With spring around the bend, it’s time to ready your barn for seasonal fly assaults. From mid-spring and even into early fall, expect to be harassed by everything from biting stable flies, deerflies, and horn flies, to mucous membrane-loving faceflies and houseflies.
The Problem with Flies
Flies can transmit potentially fatal diseases to horses, like Equine Infectious Anemia (EIA), plus cause sores, lesions, and other diseases.
Flies can also cause indirect hoof damage. As horses stomp their feet to shoo flies, they increase break-over rate and chipping, which means more frequent trims.
Your ideal fly control strategy depends on several factors, like where you ride and how you keep your horse or horses. We’ll look at what you can do in the barn, at pasture, and while riding to stay as fly-free as possible.
First, let’s start with the horse:
The Fly-Free Horse
Long tails, manes, forelocks, and ear hair are nature’s way of helping your horse fight off flies. If he’s not showing, or if your breed standard allows it, consider letting him grow out long, healthy hair to help keep flies away.
Fly spray is probably your #1 go-to when it comes to keeping flies from landing. Fly repellants come in sprays, concentrates, roll-ons (great for sensitive faces), and ointments.
The right product for you depends on the most prevalent insects in your region, and what your horse will tolerate. For skittish animals that don’t like the sound of a spray bottle, douse a cloth with fly spray and wipe it on.
These biteless beauties are actually a species of super-small fly. They live on manure and eat fly pupa (AKA the next generation of pest flies!) Shipped while in the cocoon phase and sprinkled around paddocks, they’re a natural, non-toxic way to control the fly population.
In the Barn
Shade, manure, damp corners, standing water… Barns are a playground for annoying insects. Here’s how to ruin the fun for barn flies:
Moist areas attract insects. Eliminate any standing water (like birdbaths, abandoned buckets, and old tires), and use a stall deodorizer to dry out damp spots and reduce odors.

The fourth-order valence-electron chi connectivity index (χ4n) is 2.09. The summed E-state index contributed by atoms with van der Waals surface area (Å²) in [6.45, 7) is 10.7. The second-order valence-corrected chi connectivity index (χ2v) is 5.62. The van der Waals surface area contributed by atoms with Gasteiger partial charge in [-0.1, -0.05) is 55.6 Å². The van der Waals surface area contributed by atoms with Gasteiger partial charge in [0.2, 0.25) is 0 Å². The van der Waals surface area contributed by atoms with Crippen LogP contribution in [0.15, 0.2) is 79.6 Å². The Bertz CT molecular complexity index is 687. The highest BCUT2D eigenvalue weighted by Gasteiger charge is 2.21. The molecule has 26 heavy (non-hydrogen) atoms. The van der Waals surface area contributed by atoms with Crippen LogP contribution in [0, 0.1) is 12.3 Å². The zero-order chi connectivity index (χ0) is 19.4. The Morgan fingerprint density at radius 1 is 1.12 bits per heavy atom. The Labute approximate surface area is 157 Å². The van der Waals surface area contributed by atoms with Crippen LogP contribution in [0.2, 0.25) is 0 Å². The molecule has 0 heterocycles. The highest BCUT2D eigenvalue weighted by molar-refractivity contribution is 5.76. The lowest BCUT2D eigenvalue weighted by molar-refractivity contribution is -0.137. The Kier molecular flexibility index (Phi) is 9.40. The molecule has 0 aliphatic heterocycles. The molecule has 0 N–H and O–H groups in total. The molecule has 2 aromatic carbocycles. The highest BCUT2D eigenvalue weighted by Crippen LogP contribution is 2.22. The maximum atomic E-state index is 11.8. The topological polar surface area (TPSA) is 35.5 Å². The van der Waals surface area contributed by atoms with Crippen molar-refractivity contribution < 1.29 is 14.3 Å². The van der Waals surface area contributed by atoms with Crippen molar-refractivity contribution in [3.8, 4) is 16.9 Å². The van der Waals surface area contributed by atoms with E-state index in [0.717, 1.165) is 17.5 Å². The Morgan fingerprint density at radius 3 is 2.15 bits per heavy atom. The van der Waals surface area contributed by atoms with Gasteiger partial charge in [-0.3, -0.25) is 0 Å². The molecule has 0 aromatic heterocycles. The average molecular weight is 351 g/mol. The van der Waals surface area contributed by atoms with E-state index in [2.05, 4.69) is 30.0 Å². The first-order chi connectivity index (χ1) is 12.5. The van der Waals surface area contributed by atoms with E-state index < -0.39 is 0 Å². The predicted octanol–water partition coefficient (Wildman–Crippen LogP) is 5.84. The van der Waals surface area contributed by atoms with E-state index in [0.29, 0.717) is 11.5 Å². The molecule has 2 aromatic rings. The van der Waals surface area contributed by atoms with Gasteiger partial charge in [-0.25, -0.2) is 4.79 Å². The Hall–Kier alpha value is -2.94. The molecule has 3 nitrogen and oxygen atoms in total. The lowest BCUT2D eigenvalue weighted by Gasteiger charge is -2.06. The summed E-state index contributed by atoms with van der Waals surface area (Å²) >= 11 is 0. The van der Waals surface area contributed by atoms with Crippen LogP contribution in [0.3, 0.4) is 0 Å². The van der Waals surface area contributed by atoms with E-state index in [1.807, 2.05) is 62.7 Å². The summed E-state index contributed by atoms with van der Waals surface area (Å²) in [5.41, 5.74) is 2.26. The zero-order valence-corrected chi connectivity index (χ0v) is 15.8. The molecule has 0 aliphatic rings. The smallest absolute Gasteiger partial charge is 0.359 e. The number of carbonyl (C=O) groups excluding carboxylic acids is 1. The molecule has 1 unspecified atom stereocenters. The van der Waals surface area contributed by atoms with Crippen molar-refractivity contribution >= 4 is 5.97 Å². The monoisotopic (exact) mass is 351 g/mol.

This won’t come as a surprise, but removing manure ASAP and keeping the muck pile far away will reduce flies in your barn and run-in sheds.
Keep it Ventilated
Ventilation is vital for horse (and human) health. Open doors and windows will help damp areas dry, and breezes will push small flying insects away.
Fans are great for ventilation and summer climate control. Make sure fans and cables are where horses can’t get to them and keep fan grills free from dust and debris.
Fly control is especially important when your horse gets a visit from the farrier or vet. An angry, irritated horse stomping at flies can be dangerous to your horse pro.
That said, try to avoid traps, strips, and zappers around the barn. You want to drive flies away from your barn, not lure them into it (even if it is just to kill them). If you do decide to use them, place sticky traps well above horse height, and keep zappers and traps in areas away from horses.
In the Pasture
At turnout, there are tons of spiffy options to keep flies off your horse:
One of the most common ways to keep insects away from your horse’s sensitive eyes, some fly masks cover ears and noses too. Fitting is crucial, as a fly trapped underneath a fly mask is just about the most uncomfortable thing in the world. You may need to try options from different manufacturers to find the one that works best for your horse.
A low-tech (even DIY-able) alternative to a fly mask is a fly veil, a fringed browband that brushes flies off the horse’s face. These have the advantage of being easy to fit and impossible to trap a fly next to a horse’s face.
Fly sheets form a physical barrier around a horse’s body, preventing flies from landing. They come in a range of colors and patterns, and many have the advantage of being UV treated, blocking harmful rays. Like any turnout sheet, take care to ensure they fit properly and don’t leave a horse unsupervised in one.
Relatively new on the market, fly wraps are an ingenious way to protect lower legs from flies. Made of the same material as fly sheets but with the same design as shipping boots, or made from light nylon mesh and gathered at each end, these form a physical barrier around the horse’s lower leg, preventing flies from biting.
Fly assaults while riding are brutal for horse and rider alike.
Make sure to keep arena windows open to allow as much ventilation as possible. Ceiling fans are great for this too.
Keep your mount fly free while looking fly! These keep insects out of ears, and the flap at the front keeps them off his face. Not just for the ring, they’re a great way to protect your horse on the trail, too.
Speaking of the trail, you’re going to need a way to keep flies out of his eyes, but fly masks don’t always fit well with a bridle. Fly masks made for bridles are a great option, but take care that they form an unbroken seal around the horse’s face to keep flies out.
Flies, like vet bills, are a fact of horse ownership. While you’ll never create a perfectly fly-free environment, there’s a lot you can do for your barn, your pasture, and your horse, to keep these biting menaces at bay.
What’s your #1 fly control tip? Share below!
Featured Image by Louise Pilgaard